Hellenica: The Solitaire Story of Greece Part two:
It is an interesting dilemma, I have often thought, trying to automate movement in a boardgame…to emulate human thought process and evaluation of situations that arise throughout a game…without it ever becoming an overbearing series of logic flowcharts and heavy book keeping. Streamlining and simplifying yet remaining competitive and challenging must have proven as difficult, if not more difficult, than conceiving a game itself.
Such is the peril that face the implementation of an artificial Greek intelligence for Hellenica. Scott asked me to check his article and see if anything required editing. I can’t see anything that needs to be edited, butchered or further reshuffled so without further ado it brings me enormous pleasure and, is in fact, a great honour, to bring you part two of Scott DeMers inciteful musings on the development of the AI system for Hellenica.
On Designing for Solo Gaming…by Scott DeMers
When designing a game with solo play, a designer must determine what is the goal of the AI. Is it to win? Is it to play as if it were human? Is it to challenge the players, but not win? Is it to follow the rules? Is it to emphasize detailed play over time to play? And more. These are interesting questions.
In my upcoming design, Hellenica: Story of Greece, I looked at a variety of factors that I felt were important guideposts for the design. These are discussed in detail in a previous post, but I will repeat the summary of them here to save time.
1. The AI can play anywhere from one to many seats.
2. Low downtime
3. Low bookkeeping
4. AI can win the game
5. AI follows the rules (wherever possible)
6. It needs to be fun
Why are these important? Well, for one, a designer constantly faces pressures to tweak the game to be better. That is normal. When making these decisions, having these principles in place to guide you can keep the focus on the experience you want to deliver. I thought it would be interesting to look at one of the big experiences I had from Hellenica and show how the above items guided the finished product coming to Kickstarter this Summer.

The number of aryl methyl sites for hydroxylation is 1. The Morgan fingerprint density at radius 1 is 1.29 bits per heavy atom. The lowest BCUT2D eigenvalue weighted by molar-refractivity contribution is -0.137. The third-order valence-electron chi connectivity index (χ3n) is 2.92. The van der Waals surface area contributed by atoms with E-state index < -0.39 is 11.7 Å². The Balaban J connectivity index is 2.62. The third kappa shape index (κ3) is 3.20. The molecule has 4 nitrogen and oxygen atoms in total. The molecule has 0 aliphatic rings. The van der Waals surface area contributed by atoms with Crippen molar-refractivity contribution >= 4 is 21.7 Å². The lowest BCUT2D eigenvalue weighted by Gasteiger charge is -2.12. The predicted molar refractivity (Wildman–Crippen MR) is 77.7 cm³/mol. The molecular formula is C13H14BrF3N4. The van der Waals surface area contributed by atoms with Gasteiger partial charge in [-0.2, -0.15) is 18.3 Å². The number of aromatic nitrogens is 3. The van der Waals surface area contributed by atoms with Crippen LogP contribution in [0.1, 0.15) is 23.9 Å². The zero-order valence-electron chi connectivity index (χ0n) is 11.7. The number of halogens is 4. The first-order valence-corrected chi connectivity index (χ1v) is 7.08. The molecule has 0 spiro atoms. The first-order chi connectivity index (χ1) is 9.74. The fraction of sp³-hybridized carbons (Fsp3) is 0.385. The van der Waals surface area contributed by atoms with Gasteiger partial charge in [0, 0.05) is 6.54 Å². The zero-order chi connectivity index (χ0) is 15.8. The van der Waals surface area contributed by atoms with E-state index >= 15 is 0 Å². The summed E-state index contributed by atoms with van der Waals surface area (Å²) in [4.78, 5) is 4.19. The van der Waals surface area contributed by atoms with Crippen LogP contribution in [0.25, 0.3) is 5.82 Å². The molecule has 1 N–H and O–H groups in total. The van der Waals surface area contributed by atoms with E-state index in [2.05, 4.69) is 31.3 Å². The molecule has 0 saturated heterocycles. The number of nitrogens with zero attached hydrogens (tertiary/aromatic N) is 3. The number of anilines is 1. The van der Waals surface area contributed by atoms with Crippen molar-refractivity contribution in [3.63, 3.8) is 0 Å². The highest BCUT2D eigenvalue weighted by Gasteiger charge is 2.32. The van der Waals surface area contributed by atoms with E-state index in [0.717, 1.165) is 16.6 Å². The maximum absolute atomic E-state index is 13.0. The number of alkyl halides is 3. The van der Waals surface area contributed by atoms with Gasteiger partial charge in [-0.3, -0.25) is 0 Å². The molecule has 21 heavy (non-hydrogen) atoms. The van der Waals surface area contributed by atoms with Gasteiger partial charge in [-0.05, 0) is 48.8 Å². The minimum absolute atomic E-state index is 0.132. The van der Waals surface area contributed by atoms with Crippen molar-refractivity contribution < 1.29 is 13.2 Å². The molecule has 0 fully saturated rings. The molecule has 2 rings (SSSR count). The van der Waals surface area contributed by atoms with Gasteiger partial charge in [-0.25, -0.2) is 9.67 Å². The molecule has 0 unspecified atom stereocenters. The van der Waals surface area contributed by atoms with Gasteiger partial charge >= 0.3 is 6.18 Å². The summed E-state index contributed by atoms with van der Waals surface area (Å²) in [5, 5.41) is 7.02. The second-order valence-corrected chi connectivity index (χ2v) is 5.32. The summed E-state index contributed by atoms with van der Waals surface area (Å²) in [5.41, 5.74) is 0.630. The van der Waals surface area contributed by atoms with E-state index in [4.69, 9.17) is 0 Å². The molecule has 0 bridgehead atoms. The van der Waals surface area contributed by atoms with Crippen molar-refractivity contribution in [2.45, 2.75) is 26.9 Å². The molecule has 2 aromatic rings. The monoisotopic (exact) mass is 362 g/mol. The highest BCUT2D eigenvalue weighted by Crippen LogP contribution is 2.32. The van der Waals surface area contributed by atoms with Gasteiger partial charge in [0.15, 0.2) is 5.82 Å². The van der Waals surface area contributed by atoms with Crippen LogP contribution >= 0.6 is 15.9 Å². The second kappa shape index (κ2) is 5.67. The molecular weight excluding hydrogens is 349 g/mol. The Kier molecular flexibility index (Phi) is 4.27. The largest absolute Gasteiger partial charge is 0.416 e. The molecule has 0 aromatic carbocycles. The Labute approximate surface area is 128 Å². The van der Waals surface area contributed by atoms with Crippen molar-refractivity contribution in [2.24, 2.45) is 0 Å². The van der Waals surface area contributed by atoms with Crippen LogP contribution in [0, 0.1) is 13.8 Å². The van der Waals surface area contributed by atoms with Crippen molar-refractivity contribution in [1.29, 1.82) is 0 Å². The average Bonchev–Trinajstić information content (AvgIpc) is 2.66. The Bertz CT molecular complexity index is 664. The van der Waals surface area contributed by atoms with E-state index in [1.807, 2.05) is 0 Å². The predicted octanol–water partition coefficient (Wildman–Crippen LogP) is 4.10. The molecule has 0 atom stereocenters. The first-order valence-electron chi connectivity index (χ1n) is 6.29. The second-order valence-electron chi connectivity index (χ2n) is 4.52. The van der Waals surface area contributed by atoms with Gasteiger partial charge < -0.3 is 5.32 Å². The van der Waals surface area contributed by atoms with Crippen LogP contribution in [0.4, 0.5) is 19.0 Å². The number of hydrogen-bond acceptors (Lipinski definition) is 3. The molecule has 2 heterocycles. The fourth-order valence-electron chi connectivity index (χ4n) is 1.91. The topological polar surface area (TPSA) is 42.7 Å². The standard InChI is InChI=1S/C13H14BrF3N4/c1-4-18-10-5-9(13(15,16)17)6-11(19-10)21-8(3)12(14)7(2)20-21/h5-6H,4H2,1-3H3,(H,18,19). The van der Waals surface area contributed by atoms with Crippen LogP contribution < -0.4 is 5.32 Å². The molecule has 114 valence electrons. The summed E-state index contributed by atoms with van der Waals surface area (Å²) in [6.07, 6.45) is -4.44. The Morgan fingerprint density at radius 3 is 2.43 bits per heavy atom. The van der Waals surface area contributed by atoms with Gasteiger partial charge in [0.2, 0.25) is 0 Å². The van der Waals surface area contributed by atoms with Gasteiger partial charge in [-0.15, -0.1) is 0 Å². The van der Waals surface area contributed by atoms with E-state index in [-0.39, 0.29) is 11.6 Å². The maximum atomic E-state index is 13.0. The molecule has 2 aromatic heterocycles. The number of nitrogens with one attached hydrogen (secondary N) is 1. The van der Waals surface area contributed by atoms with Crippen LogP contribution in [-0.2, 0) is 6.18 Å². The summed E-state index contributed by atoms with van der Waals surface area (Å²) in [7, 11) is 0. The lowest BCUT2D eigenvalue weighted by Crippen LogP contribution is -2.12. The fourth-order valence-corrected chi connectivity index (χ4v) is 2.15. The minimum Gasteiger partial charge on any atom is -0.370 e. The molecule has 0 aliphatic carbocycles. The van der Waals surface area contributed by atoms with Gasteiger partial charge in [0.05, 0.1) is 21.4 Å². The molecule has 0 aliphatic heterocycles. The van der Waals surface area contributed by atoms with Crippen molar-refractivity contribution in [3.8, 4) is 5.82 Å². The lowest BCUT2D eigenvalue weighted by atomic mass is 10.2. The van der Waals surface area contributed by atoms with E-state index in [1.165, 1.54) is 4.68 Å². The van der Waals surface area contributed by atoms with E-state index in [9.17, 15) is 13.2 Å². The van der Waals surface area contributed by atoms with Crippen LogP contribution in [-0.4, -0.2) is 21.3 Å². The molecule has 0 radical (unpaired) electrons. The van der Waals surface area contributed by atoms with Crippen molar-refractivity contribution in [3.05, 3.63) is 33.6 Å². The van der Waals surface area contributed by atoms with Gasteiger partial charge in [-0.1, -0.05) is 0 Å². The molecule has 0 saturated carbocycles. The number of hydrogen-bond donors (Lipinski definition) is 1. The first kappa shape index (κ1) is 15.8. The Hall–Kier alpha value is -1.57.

The item I will discuss below are the trials and tribulations of getting the AI movement rules just right.
FIRST ATTEMPT: KEEP IT SIMPLE STUPID
I chose early on to use a card-based system for determining the AI actions. This seemed logical – the AI would reveal a card, place their city upgrades, units, and commodities.
I added to these rules that the AI would then do all movement on the first action round of a turn. Very efficient and FAST (Guidelines #2 and #3 above).
To account for AI players reacting to the moves of the human players coming later in the turn, I put in a “reaction move” concept. The premise was simple: AI players would act as if all adjacent areas belonged to them. They would consider any movement into an adjacent space a transgression by the other player and the AI would receive a free move to attack the player that had just moved. This meant that the AI could move units more than human players, even on the first turn (clear violation of #5 above). Hmmm, already running into conflict between the guidelines.
Our first playtest of this was a game with 6 humans and 1 AI player (Corcyra in the upper left corner of the map). With the AI player taking their entire turn at once, the human players nearby were at a disadvantage. Corcyra proceeded to move all of its units Southeast on turn 1 leaving them only 1 space away from Corinth. Corinth was in a pickle, since Corcyra now considered this space adjacent to Corinth’s starting space to be theirs. All of this happened before Corinth had taken a single action.
This clearly violated principle #5, AI follows the rules. It also violated #6 it needs to be fun (It was not, at least not for Corinth, though some of the other players found it amusing). Corinth spent his game building units in his home city to defend against the Corcyran hordes; only occasionally sneaking a unit out the other side of his home city-state. He was neutered early. Not fun and, frankly, it changed the way a human player plays the game. That is not what I wanted.
SECOND ATTEMPT: TOO STUBBORN TO OVERHAUL
The primary change I made to the AI movement rules was a tweak and not a redo. I added a condition to the reaction move. The AI would only attack if it had a stronger force (determined by number of units or combat strength). I will admit that this was better, in that it allowed a player to intimidate the AI players into not attacking. However, it did not solve the core dilemma. The AI still had the ability to cheat and changed the way human players played the game.